Newspaper readers ‘don’t care about columnists’

Newspaper columnists have far less of an impact on the public then they may like to think, research revealed at today’s Walkley Media Conference suggests.

Word_cloud_columnists walkley mumbrellaMedia Alliance boss Chris Warren revealed details of a survey of 1000 members of the public.

One of the questions they were asked about was journalists they remembered. After showing a slide with News Ltd columnist Andrew Bolt’s name as the one most mentioned, Warren turned to the slide pictured above, adding: “When you include the number of people who simply don’t care about who wrote a story, you get a completely different picture.”

Asked whether they would be willing to pay for news, 91% said no, and just 3% replied yes, said Warren.

Meanwhile, a survey of journalists suggested that despite worries over the future of newspapers, optimism for journalism remains. Asked how they felt about the future of journalism, 9% said they felt very positive while a further 43% said they felt positive. A total of 24% said neither, while 20% said negative and just 3% very negative.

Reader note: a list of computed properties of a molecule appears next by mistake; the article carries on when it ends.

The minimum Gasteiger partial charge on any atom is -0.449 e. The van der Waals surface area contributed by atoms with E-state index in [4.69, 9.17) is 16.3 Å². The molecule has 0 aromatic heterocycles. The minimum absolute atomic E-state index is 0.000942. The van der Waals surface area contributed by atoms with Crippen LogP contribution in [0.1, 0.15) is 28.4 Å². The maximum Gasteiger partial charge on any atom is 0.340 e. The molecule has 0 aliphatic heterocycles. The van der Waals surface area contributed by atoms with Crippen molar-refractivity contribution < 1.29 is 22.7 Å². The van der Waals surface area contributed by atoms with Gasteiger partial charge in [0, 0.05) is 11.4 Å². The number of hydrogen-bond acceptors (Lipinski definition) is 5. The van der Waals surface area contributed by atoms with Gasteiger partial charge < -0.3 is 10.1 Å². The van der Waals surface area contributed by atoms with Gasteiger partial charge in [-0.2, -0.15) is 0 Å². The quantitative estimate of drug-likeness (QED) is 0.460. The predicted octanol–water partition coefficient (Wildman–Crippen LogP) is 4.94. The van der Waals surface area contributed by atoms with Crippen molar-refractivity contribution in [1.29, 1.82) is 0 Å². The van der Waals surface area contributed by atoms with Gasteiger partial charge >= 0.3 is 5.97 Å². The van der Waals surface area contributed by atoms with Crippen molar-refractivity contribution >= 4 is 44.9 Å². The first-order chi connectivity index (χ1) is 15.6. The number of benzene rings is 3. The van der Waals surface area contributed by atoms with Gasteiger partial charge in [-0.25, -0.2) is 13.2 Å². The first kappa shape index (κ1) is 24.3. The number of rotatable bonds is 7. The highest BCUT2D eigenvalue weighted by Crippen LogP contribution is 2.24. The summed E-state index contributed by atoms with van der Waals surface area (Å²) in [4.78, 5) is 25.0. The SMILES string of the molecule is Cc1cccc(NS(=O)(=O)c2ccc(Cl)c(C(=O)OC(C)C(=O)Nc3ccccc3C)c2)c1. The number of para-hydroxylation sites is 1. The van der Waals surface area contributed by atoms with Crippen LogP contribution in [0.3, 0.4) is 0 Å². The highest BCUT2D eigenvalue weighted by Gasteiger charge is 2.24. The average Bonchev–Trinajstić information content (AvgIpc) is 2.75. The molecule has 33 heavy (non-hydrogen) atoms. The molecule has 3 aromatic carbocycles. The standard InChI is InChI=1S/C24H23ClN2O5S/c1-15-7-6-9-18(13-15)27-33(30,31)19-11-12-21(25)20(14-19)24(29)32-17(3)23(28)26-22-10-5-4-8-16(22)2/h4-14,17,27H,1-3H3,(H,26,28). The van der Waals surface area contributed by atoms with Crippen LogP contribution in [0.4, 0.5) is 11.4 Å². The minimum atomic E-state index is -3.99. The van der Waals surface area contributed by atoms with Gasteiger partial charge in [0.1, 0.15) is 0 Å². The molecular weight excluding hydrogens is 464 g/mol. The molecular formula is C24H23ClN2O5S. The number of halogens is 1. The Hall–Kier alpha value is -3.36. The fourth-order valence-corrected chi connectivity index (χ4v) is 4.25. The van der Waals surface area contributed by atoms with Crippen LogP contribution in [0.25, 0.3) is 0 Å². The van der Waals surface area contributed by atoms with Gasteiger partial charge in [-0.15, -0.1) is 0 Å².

Additionally, 48% said they felt positive about their career prospects while only 21% said they felt negative.

But most journalists agreed that they were working harder:

  • Increased a lot 43%
  • Increased a little – 30%
  • Much the same – 19%
  • Decreased a little – 4%
  • Decreased a lot – 4%

For that extra work, 58% said they had not been rewarded for it, 11% said they had been paid more and 31% said they had been given time off in lieu.


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